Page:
That's the title of a press release from Sociologists for Women in Society, which announced on Monday that a new study in the journal Gender & Society supports the theory that many young girls avoid reporting rape and other types of assault because they view this as "normal" behavior and/or feel they will be shamed for making a "big deal" about it.
The study, conducted by sociologist Heather Hlavka of Marquette University based on interviews with 100 girls aged three to 17, aims to go deeper than simply answering the question of why girls don't report abuse, to focus on "how violence is produced, maintained and normalized among youth," and on the language that girls use to describe this violence.
It's a study of the direct impact of rape culture, or what Hlavka calls "a patriarchal culture that normalizes and often encourages male power and aggression, particularly within the context of heterosexual relationships," citing Fineran and Bennett and Deboral Tolman.
In introducing the study, Sociologists for Women in Society cites a statistic from the Rape, Abuse & Incest National Network (RAINN): 44% of sexual assault victims are under the age of 18, and 60% of sexual assaults are not reported to police.
RAINN has recently found itself a springboard both for those who decry rape culture and those who claim that it doesn't exist. It issued a letter to the White House in February with recommendations for how the Obama administration should address sexual assault.
To feminists and sexual assault victims and advocates, the language - RAINN put "rape culture" in quotes and asked the White House to focus on perpetrators instead of cultural factors - seemed a bit strange, but didn't necessarily read as a rejection of the existence of rape culture, or societal norms and factors that contribute to high rates of sexual assault, low rates of reporting and conviction and further victimization (by law enforcement and peers) of those who experience rape.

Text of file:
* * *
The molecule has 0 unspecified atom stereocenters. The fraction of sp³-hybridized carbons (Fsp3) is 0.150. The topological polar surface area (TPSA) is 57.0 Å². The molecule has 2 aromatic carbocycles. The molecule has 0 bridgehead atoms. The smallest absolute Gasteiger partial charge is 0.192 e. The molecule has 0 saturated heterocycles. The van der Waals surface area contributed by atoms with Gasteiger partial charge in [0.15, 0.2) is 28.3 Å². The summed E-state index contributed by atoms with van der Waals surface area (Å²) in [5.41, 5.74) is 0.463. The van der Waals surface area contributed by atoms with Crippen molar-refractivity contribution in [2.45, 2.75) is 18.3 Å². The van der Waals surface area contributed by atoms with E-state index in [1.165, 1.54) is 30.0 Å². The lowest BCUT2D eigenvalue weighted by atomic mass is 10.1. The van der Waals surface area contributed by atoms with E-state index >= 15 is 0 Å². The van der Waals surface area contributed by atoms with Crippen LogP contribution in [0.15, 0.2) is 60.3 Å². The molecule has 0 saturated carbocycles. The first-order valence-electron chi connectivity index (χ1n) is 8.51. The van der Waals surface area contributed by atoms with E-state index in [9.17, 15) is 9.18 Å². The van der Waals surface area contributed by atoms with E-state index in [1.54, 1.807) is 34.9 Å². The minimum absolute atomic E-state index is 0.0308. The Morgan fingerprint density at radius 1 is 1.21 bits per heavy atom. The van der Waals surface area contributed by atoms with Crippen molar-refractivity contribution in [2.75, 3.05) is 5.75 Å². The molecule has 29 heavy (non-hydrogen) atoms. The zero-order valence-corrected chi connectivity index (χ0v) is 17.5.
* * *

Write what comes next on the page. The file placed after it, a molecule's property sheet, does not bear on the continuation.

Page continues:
To those who argue that the idea of rape culture is absurd, or that it implicates too many people in what is a singular violent act, RAINN's words were a signal that feminists and advocates may be doing more harm than good by putting energy toward the destruction of cultural norms like catcalling, songs about "blurred lines" and jokes about rape and women's "place" as subordinate.
I won't go too much into my personal feelings on the issue here. You can see myTwitter timeline for that (it comes up a lot). But I just wanted to point out that regardless of whether or not you subscribe to the idea that ours is a culture that encourages - or fails to discourage - sexual assault, this new study includes some compelling evidence that at least some young girls believe that it's "normal" for boys to touch them without their consent, that boys "can't help it," and that it isn't safe for girls to report unwanted touching or sexual advances because adults are not likely believe them, and other female students or friends will label them "sluts" and "whores."
Not to undermine my last post, I will note that yes, this is obviously just one study. But it's clear from this study as well as the many others Hlavka cites and increasingly prevalent anecdotal accounts on social media that we have a problem.
Whatever we label it, the evidence is hard to deny: young girls - and many grown women - feel that their sexual assaults are inevitable, something men "just do," and something they need to just "get over" and accept. While the interviews in Hlavka's study are hard to read, I'm hopeful that her work will help to push forward the conversation about why that is.